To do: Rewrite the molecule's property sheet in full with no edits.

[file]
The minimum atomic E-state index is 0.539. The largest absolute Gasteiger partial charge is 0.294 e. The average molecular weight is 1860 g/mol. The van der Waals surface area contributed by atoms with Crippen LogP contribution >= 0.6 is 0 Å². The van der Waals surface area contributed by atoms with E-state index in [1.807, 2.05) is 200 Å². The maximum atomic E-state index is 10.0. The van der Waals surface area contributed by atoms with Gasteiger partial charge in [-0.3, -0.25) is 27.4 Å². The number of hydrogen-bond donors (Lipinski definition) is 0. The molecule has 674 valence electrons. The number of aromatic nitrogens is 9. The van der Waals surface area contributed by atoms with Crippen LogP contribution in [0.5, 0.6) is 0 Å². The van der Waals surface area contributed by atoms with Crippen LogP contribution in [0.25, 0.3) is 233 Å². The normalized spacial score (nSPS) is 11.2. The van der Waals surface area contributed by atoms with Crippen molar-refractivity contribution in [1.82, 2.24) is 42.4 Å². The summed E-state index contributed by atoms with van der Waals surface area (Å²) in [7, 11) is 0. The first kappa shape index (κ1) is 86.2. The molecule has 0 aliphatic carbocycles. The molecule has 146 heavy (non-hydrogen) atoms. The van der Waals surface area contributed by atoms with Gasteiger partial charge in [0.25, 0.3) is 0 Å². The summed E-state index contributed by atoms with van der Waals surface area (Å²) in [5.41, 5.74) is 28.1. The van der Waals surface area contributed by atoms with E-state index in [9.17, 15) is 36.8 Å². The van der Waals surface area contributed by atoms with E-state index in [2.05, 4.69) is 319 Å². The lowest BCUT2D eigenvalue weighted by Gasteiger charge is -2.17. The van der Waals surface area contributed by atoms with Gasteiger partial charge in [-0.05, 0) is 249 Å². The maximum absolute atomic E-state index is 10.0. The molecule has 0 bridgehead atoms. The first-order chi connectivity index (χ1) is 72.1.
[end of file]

The minimum atomic E-state index is 0.539. The largest absolute Gasteiger partial charge is 0.294 e. The average molecular weight is 1860 g/mol. The van der Waals surface area contributed by atoms with Crippen LogP contribution >= 0.6 is 0 Å². The van der Waals surface area contributed by atoms with E-state index in [1.807, 2.05) is 200 Å². The maximum atomic E-state index is 10.0. The van der Waals surface area contributed by atoms with Gasteiger partial charge in [-0.3, -0.25) is 27.4 Å². The number of hydrogen-bond donors (Lipinski definition) is 0. The molecule has 674 valence electrons. The number of aromatic nitrogens is 9. The van der Waals surface area contributed by atoms with Crippen LogP contribution in [0.5, 0.6) is 0 Å². The van der Waals surface area contributed by atoms with Crippen LogP contribution in [0.25, 0.3) is 233 Å². The normalized spacial score (nSPS) is 11.2. The van der Waals surface area contributed by atoms with Crippen molar-refractivity contribution in [1.82, 2.24) is 42.4 Å². The summed E-state index contributed by atoms with van der Waals surface area (Å²) in [7, 11) is 0. The first kappa shape index (κ1) is 86.2. The molecule has 0 aliphatic carbocycles. The molecule has 146 heavy (non-hydrogen) atoms. The van der Waals surface area contributed by atoms with Gasteiger partial charge in [0.25, 0.3) is 0 Å². The summed E-state index contributed by atoms with van der Waals surface area (Å²) in [5.41, 5.74) is 28.1. The van der Waals surface area contributed by atoms with E-state index in [9.17, 15) is 36.8 Å². The van der Waals surface area contributed by atoms with E-state index in [2.05, 4.69) is 319 Å². The lowest BCUT2D eigenvalue weighted by Gasteiger charge is -2.17. The van der Waals surface area contributed by atoms with Gasteiger partial charge in [-0.05, 0) is 249 Å². The maximum absolute atomic E-state index is 10.0. The molecule has 0 bridgehead atoms. The first-order chi connectivity index (χ1) is 72.1.